Makes about 8 glasses of sangria
I adapted this recipe for fruity red sangria from “The New Spanish Table” by Anya von Bremzen. The original recipe was developed by Alex Urena. Use whatever fruits you have on hand.
Mix together the wine, orange-flavored liqueur, orange juice, brandy and sugar in a large pitcher. Add the fruit and stir gently. Refrigerate for at least one hour and up to four. When ready to serve, add the club soda and stir to combine. Pour the sangria into wine glasses filled with a few ice cubes.
Watermelon, cucumber, and feta salad
An alternative to feta cheese would be queso fresco, a mild, slightly salty cheese found in Hispanic markets and used extensively in Mexican cooking.
Cut the cucumber into thirds widthwise and, using a vegetable peeler, slice some strips off all around the cucumber, leaving some skin intact. Stand each third up and slice the cucumber into thin slices, stopping before reaching the seeds, and cut the slices into strips. Discard the seeds. Alternatively, you can cut the slices into cubes, again avoiding the seeds. Place the cucumbers on a platter.
Scatter the watermelon cubes over the cucumbers. Sprinkle with the crumbled feta cheese. Season lightly with salt and freshly ground black pepper.
In a small bowl, whisk the vinegar, lime juice, oil and honey. Spoon the dressing over the salad. Scatter the sliced mint over the salad. Refrigerate for an hour or so, if possible, to let the flavors meld. Retrieve from the fridge 10 minutes before serving.
Summer gazpacho salad
This vibrantly flavored, colorful salad depends on the best ingredients available at the height of summer: heirloom tomatoes, crunchy cucumbers, shiny bell peppers, fresh cilantro and minced red onions. The addition of firm, ripe avocado adds a creamy, contrasting texture. If you like the idea of a bit of heat, feel free to add some minced jalapeno pepper or a squirt of Tabasco sauce. Spanish sherry vinegar is traditional in gazpacho, so make every effort to use it here.
In a large bowl, place the cubed tomatoes, cucumber, red onion and bell pepper.
Halve the avocado and remove the pit. With a sharp knife, carefully score the meat of the avocado the long way, and then cross-wise. With a large spoon, gently scoop out the avocado and add the cubed avocado to the bowl with the other vegetables.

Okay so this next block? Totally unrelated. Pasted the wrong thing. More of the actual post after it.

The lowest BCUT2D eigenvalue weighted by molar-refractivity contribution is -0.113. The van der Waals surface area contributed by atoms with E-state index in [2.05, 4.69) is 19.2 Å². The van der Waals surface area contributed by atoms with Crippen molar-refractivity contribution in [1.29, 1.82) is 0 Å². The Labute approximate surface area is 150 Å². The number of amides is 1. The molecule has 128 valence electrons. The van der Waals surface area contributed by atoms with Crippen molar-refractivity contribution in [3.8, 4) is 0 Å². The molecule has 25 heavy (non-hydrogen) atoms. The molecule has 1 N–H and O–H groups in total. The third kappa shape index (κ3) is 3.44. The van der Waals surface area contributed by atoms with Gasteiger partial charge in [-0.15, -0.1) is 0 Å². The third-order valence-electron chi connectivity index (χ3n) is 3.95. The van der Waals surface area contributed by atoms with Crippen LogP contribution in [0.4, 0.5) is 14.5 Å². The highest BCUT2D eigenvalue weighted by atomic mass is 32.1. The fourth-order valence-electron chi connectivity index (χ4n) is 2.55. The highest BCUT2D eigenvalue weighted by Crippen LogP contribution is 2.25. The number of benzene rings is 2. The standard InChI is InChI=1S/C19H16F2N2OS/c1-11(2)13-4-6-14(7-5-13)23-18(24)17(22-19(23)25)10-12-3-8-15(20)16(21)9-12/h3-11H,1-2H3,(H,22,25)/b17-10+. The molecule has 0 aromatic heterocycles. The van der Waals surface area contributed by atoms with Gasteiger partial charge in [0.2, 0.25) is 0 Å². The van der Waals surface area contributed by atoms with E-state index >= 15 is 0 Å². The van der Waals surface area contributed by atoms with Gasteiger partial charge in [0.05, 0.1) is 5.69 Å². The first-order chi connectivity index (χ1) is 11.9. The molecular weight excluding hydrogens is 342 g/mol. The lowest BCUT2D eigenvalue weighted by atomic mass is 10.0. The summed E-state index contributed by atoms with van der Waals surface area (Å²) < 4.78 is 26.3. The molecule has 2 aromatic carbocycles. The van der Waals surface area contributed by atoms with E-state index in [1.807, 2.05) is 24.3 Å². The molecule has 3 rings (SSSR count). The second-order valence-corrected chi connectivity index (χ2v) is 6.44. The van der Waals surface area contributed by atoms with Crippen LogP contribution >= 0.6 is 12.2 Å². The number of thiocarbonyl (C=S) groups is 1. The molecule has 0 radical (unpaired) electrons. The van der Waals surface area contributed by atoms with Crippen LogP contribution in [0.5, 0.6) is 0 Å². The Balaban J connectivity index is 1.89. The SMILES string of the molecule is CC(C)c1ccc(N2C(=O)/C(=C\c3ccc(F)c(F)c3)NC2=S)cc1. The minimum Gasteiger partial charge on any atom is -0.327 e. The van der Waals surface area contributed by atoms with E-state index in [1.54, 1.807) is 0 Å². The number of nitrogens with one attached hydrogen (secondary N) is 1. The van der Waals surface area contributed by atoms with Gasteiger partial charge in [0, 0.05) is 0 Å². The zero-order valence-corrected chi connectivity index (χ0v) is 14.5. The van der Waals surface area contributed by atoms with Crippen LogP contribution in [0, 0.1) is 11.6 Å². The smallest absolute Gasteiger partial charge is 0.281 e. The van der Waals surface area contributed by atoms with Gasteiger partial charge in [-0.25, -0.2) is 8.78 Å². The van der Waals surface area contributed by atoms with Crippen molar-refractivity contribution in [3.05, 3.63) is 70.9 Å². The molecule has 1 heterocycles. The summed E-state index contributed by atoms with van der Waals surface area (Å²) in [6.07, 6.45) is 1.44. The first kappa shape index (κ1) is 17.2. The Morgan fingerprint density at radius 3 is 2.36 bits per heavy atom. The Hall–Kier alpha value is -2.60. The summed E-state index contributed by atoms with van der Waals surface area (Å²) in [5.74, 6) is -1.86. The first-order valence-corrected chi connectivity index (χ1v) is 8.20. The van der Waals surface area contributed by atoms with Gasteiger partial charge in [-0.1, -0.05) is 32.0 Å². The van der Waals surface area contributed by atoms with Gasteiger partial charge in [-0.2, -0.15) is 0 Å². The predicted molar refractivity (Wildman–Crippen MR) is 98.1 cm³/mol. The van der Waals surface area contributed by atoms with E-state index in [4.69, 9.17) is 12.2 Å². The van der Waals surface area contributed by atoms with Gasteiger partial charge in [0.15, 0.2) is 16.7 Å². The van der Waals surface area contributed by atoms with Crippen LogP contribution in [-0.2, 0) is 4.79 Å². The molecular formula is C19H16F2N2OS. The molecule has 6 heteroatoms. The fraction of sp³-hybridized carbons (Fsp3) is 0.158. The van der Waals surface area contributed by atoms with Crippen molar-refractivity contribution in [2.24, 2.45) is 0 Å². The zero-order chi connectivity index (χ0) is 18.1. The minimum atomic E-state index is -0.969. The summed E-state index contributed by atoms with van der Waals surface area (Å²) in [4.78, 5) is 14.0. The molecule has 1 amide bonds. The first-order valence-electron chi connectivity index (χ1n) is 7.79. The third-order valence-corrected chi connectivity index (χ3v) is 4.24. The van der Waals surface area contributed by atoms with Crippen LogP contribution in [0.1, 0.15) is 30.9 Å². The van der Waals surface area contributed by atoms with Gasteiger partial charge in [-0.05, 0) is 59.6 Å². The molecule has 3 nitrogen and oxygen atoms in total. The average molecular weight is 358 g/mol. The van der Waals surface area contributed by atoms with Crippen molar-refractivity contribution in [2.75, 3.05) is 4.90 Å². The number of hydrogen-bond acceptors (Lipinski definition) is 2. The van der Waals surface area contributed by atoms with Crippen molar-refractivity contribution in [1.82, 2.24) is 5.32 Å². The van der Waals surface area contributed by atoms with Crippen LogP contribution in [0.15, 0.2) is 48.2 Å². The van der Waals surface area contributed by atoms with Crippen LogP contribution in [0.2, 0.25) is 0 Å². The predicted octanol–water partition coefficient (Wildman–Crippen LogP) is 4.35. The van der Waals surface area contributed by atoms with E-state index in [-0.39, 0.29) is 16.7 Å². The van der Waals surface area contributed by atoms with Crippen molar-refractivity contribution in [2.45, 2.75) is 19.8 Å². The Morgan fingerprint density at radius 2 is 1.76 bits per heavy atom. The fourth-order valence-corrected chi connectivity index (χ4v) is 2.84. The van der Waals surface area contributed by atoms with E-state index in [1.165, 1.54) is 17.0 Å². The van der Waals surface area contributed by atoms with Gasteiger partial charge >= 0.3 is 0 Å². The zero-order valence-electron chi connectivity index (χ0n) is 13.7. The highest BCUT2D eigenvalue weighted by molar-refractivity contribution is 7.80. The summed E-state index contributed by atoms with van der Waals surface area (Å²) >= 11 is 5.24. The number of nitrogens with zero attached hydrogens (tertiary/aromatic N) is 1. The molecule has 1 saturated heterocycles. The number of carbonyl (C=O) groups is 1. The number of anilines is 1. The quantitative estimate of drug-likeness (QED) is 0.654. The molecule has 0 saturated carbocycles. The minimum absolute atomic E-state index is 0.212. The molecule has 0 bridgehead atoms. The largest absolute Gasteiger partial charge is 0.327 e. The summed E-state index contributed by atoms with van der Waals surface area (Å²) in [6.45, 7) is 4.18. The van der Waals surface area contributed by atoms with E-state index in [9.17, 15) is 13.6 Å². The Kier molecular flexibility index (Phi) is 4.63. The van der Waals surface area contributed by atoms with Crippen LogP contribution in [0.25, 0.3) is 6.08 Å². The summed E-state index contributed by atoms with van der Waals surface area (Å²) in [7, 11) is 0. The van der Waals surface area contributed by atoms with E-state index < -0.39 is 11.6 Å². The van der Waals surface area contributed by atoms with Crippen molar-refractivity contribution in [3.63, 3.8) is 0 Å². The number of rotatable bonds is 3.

Drizzle with the olive oil and vinegar, and season with a healthy amount of salt and a grinding of fresh black pepper.
Toss gently but thoroughly. Taste for seasoning and serve immediately, or chill in the fridge for about an hour.
Cold cucumber avocado soup
If you like the idea of a bit of chunkiness in a smooth soup, skin, seed and finely chop some cucumber into tiny squares and use as a garnish along with the cilantro just before serving.
Peel the cucumber and cut it into thirds. Slice down the long way with each third and remove seeds. Roughly chop the cucumbers. Put them in a blender.
Slice the avocado in half and remove the pit. Scoop out the meat and dice it on a cutting board. Add to the blender along with the water, lime juice, yogurt, 1/4 cup cilantro, salt and pepper. Process 2 minutes. If necessary, use a spatula to push the ingredients down and continue to process until mixture is totally smooth.
Pour the soup into a medium-sized bowl and refrigerate for 2 hours (or up to overnight) until cold.
Ladle the soup into four mugs or small bowls and garnish with chopped cilantro.
Tarragon tuna salad in endive or Bibb lettuce cups
Serves 2 – 4
Individual endive leaves or Bibb lettuce-leaf cups made from the smaller leaves of the head
In a medium bowl, combine the tuna, celery, onion or scallion (if using), mayonnaise, mustard, lemon juice and tarragon. Stir well to combine.
Grind a little black pepper on the salad and stir lightly.
Fill the endive or Bibb lettuce leaves with a spoonful or two of the salad and place on a big platter. Serve.